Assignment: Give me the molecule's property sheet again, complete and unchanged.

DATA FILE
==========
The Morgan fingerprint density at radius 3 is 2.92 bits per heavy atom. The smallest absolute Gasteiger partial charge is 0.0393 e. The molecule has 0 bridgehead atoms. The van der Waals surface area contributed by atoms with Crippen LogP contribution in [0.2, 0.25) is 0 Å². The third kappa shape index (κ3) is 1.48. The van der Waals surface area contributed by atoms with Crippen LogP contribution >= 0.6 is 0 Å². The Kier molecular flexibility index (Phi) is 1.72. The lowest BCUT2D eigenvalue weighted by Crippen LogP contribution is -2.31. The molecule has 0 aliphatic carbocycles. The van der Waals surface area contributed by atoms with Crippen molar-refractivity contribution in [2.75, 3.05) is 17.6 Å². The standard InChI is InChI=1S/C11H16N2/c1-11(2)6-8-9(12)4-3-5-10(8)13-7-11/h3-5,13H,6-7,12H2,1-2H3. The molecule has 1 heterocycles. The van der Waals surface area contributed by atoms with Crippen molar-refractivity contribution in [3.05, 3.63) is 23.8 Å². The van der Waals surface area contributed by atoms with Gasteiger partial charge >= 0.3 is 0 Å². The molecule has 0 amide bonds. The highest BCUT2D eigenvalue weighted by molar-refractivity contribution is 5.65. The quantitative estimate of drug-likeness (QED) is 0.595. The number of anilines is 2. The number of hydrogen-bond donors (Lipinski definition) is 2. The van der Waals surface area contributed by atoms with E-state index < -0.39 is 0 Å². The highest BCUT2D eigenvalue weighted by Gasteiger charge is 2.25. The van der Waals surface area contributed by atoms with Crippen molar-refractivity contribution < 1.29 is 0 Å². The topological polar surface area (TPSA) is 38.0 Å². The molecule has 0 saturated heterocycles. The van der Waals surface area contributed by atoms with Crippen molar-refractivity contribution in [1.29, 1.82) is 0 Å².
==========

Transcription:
The Morgan fingerprint density at radius 3 is 2.92 bits per heavy atom. The smallest absolute Gasteiger partial charge is 0.0393 e. The molecule has 0 bridgehead atoms. The van der Waals surface area contributed by atoms with Crippen LogP contribution in [0.2, 0.25) is 0 Å². The third kappa shape index (κ3) is 1.48. The van der Waals surface area contributed by atoms with Crippen LogP contribution >= 0.6 is 0 Å². The Kier molecular flexibility index (Phi) is 1.72. The lowest BCUT2D eigenvalue weighted by Crippen LogP contribution is -2.31. The molecule has 0 aliphatic carbocycles. The van der Waals surface area contributed by atoms with Crippen molar-refractivity contribution in [2.75, 3.05) is 17.6 Å². The standard InChI is InChI=1S/C11H16N2/c1-11(2)6-8-9(12)4-3-5-10(8)13-7-11/h3-5,13H,6-7,12H2,1-2H3. The molecule has 1 heterocycles. The van der Waals surface area contributed by atoms with Crippen molar-refractivity contribution in [3.05, 3.63) is 23.8 Å². The van der Waals surface area contributed by atoms with Gasteiger partial charge >= 0.3 is 0 Å². The molecule has 0 amide bonds. The highest BCUT2D eigenvalue weighted by molar-refractivity contribution is 5.65. The quantitative estimate of drug-likeness (QED) is 0.595. The number of anilines is 2. The number of hydrogen-bond donors (Lipinski definition) is 2. The van der Waals surface area contributed by atoms with E-state index < -0.39 is 0 Å². The highest BCUT2D eigenvalue weighted by Gasteiger charge is 2.25. The van der Waals surface area contributed by atoms with Crippen molar-refractivity contribution < 1.29 is 0 Å². The topological polar surface area (TPSA) is 38.0 Å². The molecule has 0 saturated heterocycles. The van der Waals surface area contributed by atoms with Crippen molar-refractivity contribution in [1.29, 1.82) is 0 Å².